Despite this conceptual challenge, both approaches to characterizing epistasis have made significant progress in recent years. Statistical geneticists initially worked mainly with linear models and other parametric methods. When applied to genetic studies, however, these classic methods typically require too many parameters to be estimated from relatively sparse data. (For instance, a complete model to predict the effect of a pair of genes, each with two possible variants, has nine parameters: the overall mean effect, additive and dominance effects at each genetic location, or locus, and four parameters for the interaction effects.) Further, the methods prioritize main effects over interactions. “Modeling interactions is an afterthought in the traditional statistical paradigm,” says Jason Moore, PhD, of the Dartmouth Medical School in Lebanon, N.H. “The problem then is that you completely miss them in the absence of main effects.”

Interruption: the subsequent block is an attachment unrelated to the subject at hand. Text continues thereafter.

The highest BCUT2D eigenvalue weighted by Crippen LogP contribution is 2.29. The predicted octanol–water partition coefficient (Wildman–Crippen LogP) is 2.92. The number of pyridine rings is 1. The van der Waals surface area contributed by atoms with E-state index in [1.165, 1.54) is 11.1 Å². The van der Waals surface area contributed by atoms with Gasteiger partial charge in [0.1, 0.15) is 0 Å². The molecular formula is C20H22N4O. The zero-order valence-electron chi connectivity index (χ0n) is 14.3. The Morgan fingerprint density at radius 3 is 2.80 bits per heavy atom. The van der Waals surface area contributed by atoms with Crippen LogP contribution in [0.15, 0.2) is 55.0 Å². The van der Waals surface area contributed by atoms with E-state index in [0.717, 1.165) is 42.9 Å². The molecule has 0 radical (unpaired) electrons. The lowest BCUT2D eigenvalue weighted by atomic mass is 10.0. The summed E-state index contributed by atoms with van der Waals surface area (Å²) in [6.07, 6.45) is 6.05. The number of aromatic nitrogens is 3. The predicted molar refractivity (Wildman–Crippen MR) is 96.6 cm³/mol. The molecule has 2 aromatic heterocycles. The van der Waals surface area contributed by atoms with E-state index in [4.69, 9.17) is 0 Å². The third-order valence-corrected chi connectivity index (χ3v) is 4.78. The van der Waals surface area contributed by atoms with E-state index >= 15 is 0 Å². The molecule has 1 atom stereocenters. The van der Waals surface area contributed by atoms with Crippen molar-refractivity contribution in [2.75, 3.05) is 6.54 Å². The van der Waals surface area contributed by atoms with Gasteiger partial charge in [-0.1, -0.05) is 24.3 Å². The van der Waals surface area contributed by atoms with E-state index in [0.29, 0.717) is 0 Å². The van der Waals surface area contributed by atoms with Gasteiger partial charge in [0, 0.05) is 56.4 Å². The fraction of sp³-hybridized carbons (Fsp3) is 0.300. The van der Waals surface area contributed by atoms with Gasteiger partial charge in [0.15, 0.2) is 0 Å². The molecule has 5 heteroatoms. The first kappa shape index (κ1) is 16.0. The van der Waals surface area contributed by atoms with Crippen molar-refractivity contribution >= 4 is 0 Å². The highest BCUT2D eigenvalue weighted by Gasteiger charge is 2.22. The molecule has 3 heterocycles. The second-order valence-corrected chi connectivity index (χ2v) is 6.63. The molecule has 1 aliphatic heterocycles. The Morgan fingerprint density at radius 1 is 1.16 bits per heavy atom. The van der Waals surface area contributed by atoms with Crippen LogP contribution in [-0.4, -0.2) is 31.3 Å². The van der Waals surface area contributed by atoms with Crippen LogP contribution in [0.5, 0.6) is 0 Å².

To address these issues, Moore and his team have developed Multifactor Dimensionality Reduction (MDR), now one of the most widely used algorithms for epistasis. Instead of treating each genetic locus as a separate feature, MDR constructs a new attribute by pooling together genotypes from multiple loci. A multilocus genotype is labeled high-risk for a disease phenotype if its ratio of cases to controls exceeds a threshold; otherwise it’s labeled low-risk. This turns the high-dimensional problem of assessing multilocus interactions into a more tractable one of classifying a single attribute as low or high risk. Further, the new attribute automatically embodies interactions. Using this approach in a recently published bladder cancer study, Moore and colleagues identified a pair of interacting DNA repair enzyme genes whose combination made a better predictor of the disease than smoking. “If we had looked at the polymorphisms one at a time, we would have missed this strong genetic effect,” he says.